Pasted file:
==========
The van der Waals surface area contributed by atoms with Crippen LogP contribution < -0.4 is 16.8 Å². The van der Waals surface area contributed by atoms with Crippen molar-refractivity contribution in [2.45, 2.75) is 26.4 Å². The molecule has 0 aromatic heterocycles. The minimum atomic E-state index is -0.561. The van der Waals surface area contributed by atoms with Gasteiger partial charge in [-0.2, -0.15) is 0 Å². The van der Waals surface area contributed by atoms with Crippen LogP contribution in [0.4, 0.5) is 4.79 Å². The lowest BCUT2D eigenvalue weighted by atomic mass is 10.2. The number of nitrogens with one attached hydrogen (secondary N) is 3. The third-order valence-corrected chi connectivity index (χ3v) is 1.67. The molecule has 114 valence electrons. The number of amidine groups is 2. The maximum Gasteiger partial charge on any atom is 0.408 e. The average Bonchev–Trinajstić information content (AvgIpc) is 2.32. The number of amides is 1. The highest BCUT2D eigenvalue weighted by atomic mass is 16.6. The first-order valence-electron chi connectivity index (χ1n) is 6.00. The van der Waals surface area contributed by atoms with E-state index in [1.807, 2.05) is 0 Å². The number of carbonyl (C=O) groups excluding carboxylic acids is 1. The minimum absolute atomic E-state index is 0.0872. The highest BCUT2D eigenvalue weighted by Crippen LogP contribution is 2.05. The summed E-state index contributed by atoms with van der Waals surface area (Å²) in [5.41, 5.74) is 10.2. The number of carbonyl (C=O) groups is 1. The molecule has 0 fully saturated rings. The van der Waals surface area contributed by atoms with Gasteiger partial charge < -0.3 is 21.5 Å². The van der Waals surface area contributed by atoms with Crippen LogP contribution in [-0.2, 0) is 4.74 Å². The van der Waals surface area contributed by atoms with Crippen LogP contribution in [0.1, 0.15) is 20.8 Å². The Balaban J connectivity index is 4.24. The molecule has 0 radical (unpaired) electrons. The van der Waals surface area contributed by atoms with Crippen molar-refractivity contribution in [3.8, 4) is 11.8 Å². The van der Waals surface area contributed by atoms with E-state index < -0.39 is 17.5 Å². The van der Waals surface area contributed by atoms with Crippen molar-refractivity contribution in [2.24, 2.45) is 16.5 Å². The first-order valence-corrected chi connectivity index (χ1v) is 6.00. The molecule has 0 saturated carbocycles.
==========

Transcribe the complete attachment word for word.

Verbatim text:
The van der Waals surface area contributed by atoms with Crippen LogP contribution < -0.4 is 16.8 Å². The van der Waals surface area contributed by atoms with Crippen molar-refractivity contribution in [2.45, 2.75) is 26.4 Å². The molecule has 0 aromatic heterocycles. The minimum atomic E-state index is -0.561. The van der Waals surface area contributed by atoms with Gasteiger partial charge in [-0.2, -0.15) is 0 Å². The van der Waals surface area contributed by atoms with Crippen LogP contribution in [0.4, 0.5) is 4.79 Å². The lowest BCUT2D eigenvalue weighted by atomic mass is 10.2. The number of nitrogens with one attached hydrogen (secondary N) is 3. The third-order valence-corrected chi connectivity index (χ3v) is 1.67. The molecule has 114 valence electrons. The number of amidine groups is 2. The maximum Gasteiger partial charge on any atom is 0.408 e. The average Bonchev–Trinajstić information content (AvgIpc) is 2.32. The number of amides is 1. The highest BCUT2D eigenvalue weighted by atomic mass is 16.6. The first-order valence-electron chi connectivity index (χ1n) is 6.00. The van der Waals surface area contributed by atoms with E-state index in [1.807, 2.05) is 0 Å². The number of carbonyl (C=O) groups excluding carboxylic acids is 1. The minimum absolute atomic E-state index is 0.0872. The highest BCUT2D eigenvalue weighted by Crippen LogP contribution is 2.05. The summed E-state index contributed by atoms with van der Waals surface area (Å²) in [5.41, 5.74) is 10.2. The number of carbonyl (C=O) groups is 1. The molecule has 0 fully saturated rings. The van der Waals surface area contributed by atoms with Gasteiger partial charge < -0.3 is 21.5 Å². The van der Waals surface area contributed by atoms with Crippen LogP contribution in [-0.2, 0) is 4.74 Å². The van der Waals surface area contributed by atoms with Crippen LogP contribution in [0.1, 0.15) is 20.8 Å². The Balaban J connectivity index is 4.24. The molecule has 0 radical (unpaired) electrons. The van der Waals surface area contributed by atoms with Crippen molar-refractivity contribution in [3.8, 4) is 11.8 Å². The van der Waals surface area contributed by atoms with E-state index < -0.39 is 17.5 Å². The van der Waals surface area contributed by atoms with Crippen molar-refractivity contribution in [2.24, 2.45) is 16.5 Å². The first-order valence-corrected chi connectivity index (χ1v) is 6.00. The molecule has 0 saturated carbocycles.